However, MFEC is limited by its feature mapping strategy. Neither the random projection nor the variational autoencoder are capable of being trained to learn representations that help an agent's performance. To change that, this paper introduces an end-to-end trainable version of MFEC called Neural Episodic Control (NEC). To accomplish this, two modifications are made to MFEC. First, rather than using variational autoencoders or a random projection, Pritzel et al. use a convolutional neural network (CNN) that can learn an embedding well suited for selecting actions. Second, they replace the $Q^{EC}$ table with a more sophisticated alternative called Differentiable Neural Dictionaries (DNDs) that allow error signals to backpropagate. Together, these two changes will let the agent learn a good feature mapping.


Differential Neural Dictionaries

Like a Python dictionary or Java HashMap, a DND is composed of keys $K_a$ and corresponding values $V_a$ and has two operations: lookup and write. NEC uses one DND for each action $a \in \mathcal{A}$, hence why $K_a$ and $V_a$ are indexed by $a$. The paper uses $h$ to denote a key because $k$ will later be used to refer to a kernel function (more on that later). To find the output value $o$ corresponding to key $h$, the DND makes use of a distance metric like $Q^{EC}$, but in a more sophisticated manner. The output $o$ will be a weighted sum of values in the DND, where the weighting coefficients are determined by the similarity of $h$ to the keys in the DND. Specifically, for queried key $h$ and for each key-value pair $(h_i, v_i)$ currently in the DND:

$ \begin{align} \tag{2} w_i = \frac{k(h, h_i)} {\sum\limits_j k(h, h_j)} \end{align} $

The output $o$ is then a linear combination of the values multiplied by their corresponding weights:

$ \begin{align} \tag{1} o = \sum\limits_j w_j v_j \end{align} $

In the lookup illustration below, the CNN produces some state representation $s$, which is the blue vertical bar on the left. That state $s$ is then compared against other states already in the DND, which is the two-column table in the middle. My best guess is that the illustrator is implicitly considering only the 5 nearest neighbors, and is representing the scalar weights using greyscale; the weights are then multipled by the values and subsequently summed to produce the output.

To make queries scalable, the output of a lookup will be based on the key's p-nearest neighbors, and kd-trees are used to approximate nearest neighbors. The authors choose a kernel based on the reciprocal of L2 distance. A constant $\delta$ is added to the denominator that (apart from making the function continuous when $h$ equals $h_i$) makes the tails heavier, so weight isn't overwhelmingly allocated to the nearest neighbor when all neighbors are far away.

$ \begin{align} \tag{5} k(h, h_i) = \frac{1}{\|h - h_i\|_2^2 + \delta} \end{align} $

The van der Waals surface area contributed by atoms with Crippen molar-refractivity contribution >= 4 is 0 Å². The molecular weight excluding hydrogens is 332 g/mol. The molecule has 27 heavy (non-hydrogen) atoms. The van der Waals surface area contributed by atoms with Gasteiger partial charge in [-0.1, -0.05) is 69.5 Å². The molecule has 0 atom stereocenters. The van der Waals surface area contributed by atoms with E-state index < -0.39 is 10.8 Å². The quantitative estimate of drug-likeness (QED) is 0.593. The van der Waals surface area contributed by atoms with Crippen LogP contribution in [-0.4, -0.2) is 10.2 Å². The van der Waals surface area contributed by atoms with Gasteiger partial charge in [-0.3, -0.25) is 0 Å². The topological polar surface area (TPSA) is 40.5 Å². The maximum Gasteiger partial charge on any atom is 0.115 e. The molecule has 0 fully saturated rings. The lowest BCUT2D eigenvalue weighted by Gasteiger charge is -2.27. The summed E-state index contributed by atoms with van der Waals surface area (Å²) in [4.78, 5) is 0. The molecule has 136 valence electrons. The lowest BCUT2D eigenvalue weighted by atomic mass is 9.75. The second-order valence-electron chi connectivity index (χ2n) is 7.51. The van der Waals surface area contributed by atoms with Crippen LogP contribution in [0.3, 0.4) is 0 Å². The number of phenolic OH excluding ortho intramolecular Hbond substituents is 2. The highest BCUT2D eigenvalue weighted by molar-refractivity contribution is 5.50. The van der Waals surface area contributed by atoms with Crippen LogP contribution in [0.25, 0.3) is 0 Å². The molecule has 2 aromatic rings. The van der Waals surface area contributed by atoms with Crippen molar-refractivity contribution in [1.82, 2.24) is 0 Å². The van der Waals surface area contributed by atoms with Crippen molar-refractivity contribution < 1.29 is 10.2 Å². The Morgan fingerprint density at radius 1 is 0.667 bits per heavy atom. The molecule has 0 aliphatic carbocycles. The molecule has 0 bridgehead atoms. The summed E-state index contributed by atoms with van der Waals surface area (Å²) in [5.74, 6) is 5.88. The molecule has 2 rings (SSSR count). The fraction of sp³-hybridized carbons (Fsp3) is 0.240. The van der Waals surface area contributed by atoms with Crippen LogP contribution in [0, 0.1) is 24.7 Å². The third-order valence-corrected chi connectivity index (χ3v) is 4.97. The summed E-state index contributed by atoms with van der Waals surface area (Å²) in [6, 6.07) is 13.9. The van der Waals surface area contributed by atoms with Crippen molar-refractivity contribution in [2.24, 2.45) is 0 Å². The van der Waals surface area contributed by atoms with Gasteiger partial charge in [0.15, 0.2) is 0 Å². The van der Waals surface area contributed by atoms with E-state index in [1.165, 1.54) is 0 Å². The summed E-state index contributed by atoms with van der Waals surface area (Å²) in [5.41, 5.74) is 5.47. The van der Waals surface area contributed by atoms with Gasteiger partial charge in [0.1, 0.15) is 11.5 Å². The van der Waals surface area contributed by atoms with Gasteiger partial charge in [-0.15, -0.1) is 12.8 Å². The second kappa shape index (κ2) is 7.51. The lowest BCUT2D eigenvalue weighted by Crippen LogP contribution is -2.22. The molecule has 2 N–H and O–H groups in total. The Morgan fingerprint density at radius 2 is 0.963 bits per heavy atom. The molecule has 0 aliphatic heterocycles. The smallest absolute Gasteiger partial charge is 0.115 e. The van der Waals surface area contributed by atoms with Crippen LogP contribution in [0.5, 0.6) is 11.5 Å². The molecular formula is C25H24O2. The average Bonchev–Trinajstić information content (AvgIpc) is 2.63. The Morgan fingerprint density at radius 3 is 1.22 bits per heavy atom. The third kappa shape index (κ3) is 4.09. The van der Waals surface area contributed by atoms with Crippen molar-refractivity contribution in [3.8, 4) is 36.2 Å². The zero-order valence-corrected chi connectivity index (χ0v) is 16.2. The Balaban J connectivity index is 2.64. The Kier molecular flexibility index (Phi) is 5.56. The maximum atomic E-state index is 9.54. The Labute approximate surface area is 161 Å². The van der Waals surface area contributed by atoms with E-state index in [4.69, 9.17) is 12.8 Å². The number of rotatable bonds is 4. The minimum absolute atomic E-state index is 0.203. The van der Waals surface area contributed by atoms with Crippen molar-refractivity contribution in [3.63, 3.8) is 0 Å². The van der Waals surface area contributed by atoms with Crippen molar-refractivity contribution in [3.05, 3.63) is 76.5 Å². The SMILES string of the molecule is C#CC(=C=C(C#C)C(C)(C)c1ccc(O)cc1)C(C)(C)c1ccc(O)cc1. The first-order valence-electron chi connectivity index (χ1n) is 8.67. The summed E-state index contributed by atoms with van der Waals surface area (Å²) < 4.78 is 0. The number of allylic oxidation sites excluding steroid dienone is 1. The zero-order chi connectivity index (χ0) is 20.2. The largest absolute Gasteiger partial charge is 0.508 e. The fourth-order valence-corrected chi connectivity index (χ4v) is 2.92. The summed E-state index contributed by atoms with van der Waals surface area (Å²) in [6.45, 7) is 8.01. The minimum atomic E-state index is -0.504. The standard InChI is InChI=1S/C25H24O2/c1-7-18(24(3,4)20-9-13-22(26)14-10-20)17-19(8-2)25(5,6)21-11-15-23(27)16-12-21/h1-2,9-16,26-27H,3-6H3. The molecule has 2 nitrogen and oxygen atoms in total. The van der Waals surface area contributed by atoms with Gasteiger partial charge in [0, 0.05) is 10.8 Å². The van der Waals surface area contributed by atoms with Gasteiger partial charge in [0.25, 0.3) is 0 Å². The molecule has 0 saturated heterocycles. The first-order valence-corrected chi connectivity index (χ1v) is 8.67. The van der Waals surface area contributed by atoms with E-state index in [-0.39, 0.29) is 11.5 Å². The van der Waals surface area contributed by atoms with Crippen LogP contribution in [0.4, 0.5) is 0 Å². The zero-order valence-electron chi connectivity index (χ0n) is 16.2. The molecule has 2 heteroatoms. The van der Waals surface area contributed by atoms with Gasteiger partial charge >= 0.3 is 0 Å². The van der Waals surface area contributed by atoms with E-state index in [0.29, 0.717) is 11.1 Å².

Once a key is queried from a DND, that key and its corresponding output are appended to the DND, or, if the key already exists in the DND, the previous value is overwritten with the output.

Remember, a DND exists for each action $a \in \mathcal{A}$. Keeping that in mind, the image below shows NEC using one DND; for environments with more than one available action, the output of the CNN would be fed in as input to multiple DNDs and the NEC agent would select the action corresponding to the DND that produces the highest $Q(s,a)$ value.

Thus far, I haven't mentioned what values are stored in the NEC agent's DNDs. This isn't particularly novel, but I suppose it bears mentioning. The authors use N-step Q-learning as in Minh et al.. The N-step Q-value estimate is:

$ \begin{align} \tag{3} Q^{(N)}(s,a) = \sum\limits_{j=0}^{N-1} \gamma^j r_{t+j} + \gamma^N \max_{a'} Q(s_{t+N}, a') \end{align} $
and when a state-action value $Q_i$ is already present in a DND, $Q_i$ is updated as in the traditional Q-learning algorithm.
$ \begin{align} \tag{4} Q_i \leftarrow Q_i + \alpha ( Q^{(N)}(s,a) - Q_i) \end{align} $

Experiments and Results

NEC was compared against A3C, DQN and MFEC as well as Prioritized Replay and two algorithms that incorporate $\lambda$-returns ($Q^*(\lambda)$ and Retrace$(\lambda)$) on 57 Atari games. Prioritized Replay, as the name implies, replays significant transitions more frequently and is therefore more data efficient. $\lambda$-returns are also more data efficient as they allow faster propagation of credit assignments. As the table below shows, NEC is king of the low data regime.

One advantage that MFEC and NEC both hold over the other algorithms is that they do not require rewards to be clipped to the range [-1, 1] for training stability. In environments where rewards can vary significantly in magnitude, unlike the other algorithms, NEC and MFEC are able to learn the difference between large and small rewards. The paper gives the example of Ms. Pac-Man: players can earn small rewards by eating dots, but they can also earn huge rewards by eating the ghosts.

Recalling that DQN took 924 hours to learn from 200 million frames of an Atari game, NEC met or surpassed human performance on roughly 25% of the Atari games within 10 million frames - just over 46 hours, or two days.


Complementary Learning Systems

Kumaran, Hassabis and McClelland note the similarities between animals replaying episodic memories while sleeping and training on replayed experiences in DQN (TODO: fully flesh this out).